Matthew 11:15
He that hath ears to hear, let him hear.
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(15) He that hath ears to hear.—The formula, which meets us here for the first time, is one which our Lord seems to have used habitually after any teaching, in parable or otherwise (Matthew 13:9; Mark 4:9), which required more than ordinary powers of thought to comprehend. To take in the new aspect of the coming of Elijah required an insight like that which men needed to take in, without an interpreter, the meaning of the parable of the Sower.

11:7-15 What Christ said concerning John, was not only for his praise, but for the people's profit. Those who attend on the word will be called to give an account of their improvements. Do we think when the sermon is done, the care is over? No, then the greatest of the care begins. John was a self-denying man, dead to all the pomps of the world and the pleasures of sense. It becomes people, in all their appearances, to be consistent with their character and their situation. John was a great and good man, yet not perfect; therefore he came short of glorified saints. The least in heaven knows more, loves more, and does more in praising God, and receives more from him, than the greatest in this world. But by the kingdom of heaven here, is rather to be understood the kingdom of grace, the gospel dispensation in its power and purity. What reason we have to be thankful that our lot is cast in the days of the kingdom of heaven, under such advantages of light and love! Multitudes were wrought upon by the ministry of John, and became his disciples. And those strove for a place in this kingdom, that one would think had no right nor title to it, and so seemed to be intruders. It shows us what fervency and zeal are required of all. Self must be denied; the bent, the frame and temper of the mind must be altered. Those who will have an interest in the great salvation, will have it upon any terms, and not think them hard, nor quit their hold without a blessing. The things of God are of great and common concern. God requires no more from us than the right use of the faculties he has given us. People are ignorant, because they will not learn.He that hath ears ... - This expression is frequently used by Christ. It is a proverbial expression, implying that the highest attention should be given to what was spoken. The doctrine about John he regarded as of the greatest importance. He among you, says he, that has the faculty of understanding this, or that will believe that this is the Elijah spoken of, let him attend to it and remember it. 2. Now when John had heard in the prison—For the account of this imprisonment, see on [1261]Mr 6:17-20.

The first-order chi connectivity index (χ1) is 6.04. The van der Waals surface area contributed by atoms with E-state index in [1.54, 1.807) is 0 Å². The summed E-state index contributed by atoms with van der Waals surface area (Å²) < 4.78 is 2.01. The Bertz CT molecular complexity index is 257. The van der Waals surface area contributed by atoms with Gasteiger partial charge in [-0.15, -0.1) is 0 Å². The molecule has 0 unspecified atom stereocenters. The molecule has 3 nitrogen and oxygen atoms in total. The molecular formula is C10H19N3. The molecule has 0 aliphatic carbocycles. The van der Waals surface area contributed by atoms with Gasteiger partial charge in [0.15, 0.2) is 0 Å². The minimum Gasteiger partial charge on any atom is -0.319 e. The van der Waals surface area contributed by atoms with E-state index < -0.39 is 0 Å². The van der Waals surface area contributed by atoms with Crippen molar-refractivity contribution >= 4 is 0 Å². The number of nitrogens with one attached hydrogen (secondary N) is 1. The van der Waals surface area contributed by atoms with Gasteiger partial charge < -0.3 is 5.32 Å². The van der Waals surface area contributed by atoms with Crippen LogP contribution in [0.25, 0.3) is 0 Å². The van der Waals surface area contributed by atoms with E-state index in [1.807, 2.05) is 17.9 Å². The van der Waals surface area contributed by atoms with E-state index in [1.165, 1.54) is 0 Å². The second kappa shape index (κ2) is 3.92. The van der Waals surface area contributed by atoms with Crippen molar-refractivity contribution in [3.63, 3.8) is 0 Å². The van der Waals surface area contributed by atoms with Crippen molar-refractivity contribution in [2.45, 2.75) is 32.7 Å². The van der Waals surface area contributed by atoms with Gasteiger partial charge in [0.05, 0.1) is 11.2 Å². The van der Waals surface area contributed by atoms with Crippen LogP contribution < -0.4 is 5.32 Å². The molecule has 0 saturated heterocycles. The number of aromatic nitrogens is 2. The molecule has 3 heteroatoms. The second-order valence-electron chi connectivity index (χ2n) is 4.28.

the works of Christ, he sent, &c.—On the whole passage, see on [1262]Lu 7:18-35.

It is an epiphonema or conclusion often used by our Saviour, (and by St. John in the Revelation), quickening up the hearers to a just attention to and belief of what in the doctrine preceding he had revealed to them; intimating that he knew, that what he had said would not be entertained or believed of all, but only of such whose ears and hearts God had opened, or should open to receive spiritual mysteries. But it was a matter of great concernment, he therefore calls upon those whose ears God had opened to attend to it. So Matthew 13:9,43 Mr 4:9 7:16 Luke 8:8.

He that hath ears to hear, let him hear. A way of speaking used by Christ, when anything serious, and of great importance, was delivered; and which required attention, and was not easily understood: and such were the several things he had mentioned in this context; as that John was more than a prophet, more excellent than all the prophets; that the law and prophets were now at an end, and that John was Elias; which things, if rightly understood, would serve greatly to settle their judgment, with respect to himself as the Messiah: but his words imply, that everyone had not spiritual ears and understandings, to hear and take in things of such an high nature, and excellent use; none but those to whom they were given; and such ought to attend to them, and, seriously weigh and consider the importance of them. The phrase is to be met with in Jewish writings, where it is thus expressed (h);

""He that hears let him hear, and he that understandeth let him understand";''

See Matthew 13:43.

(h) Zohar in Num. fol. 60. 3.

He that hath ears to hear, let him hear.
Matthew 11:15. A request to give due attention to this important statement in Matthew 11:14. Comp. Matthew 13:9; Mark 4:9; Luke 8:8; Ezekiel 3:27; Hom. Il. xv. 129.

Matthew 11:15. proverbial form of speech often used by Jesus after important utterances, here for the first time in Matt. The truth demanding attentive and intelligent ears (ears worth having; taking in the words and their import) is that John is Elijah. It implies much—that the kingdom is here and the king, and that the kingdom is moral not political.

Matthew 11:15. Ὦτα ἀκούειν, ears to hear) Thus the LXX. in Deuteronomy 29:4; cf. Romans 11:8. “He that hath ears to hear, let him hear,” was a form of commanding attention peculiar to our Lord, and indicates, that the other things which might be said more expressly, are contained in those which have just been uttered.

Verse 15. - He that hath ears to hear, let him hear. A solemn exhortation, often spoken by our Lord at the close of an utterance. See Matthew 13:9 (equivalent to Mark 4:9), 43; Mark 4:23; Luke 14:35 (comp. Mark 8:18; Luke 9:44; Revelation 2. and 3; 13:9). It means - You are all formed by nature to learn God's commands; answer, therefore, to your powers, and obey him. See Psalm 40:6 (cf. Hebrews 10:5). Matthew 11:15
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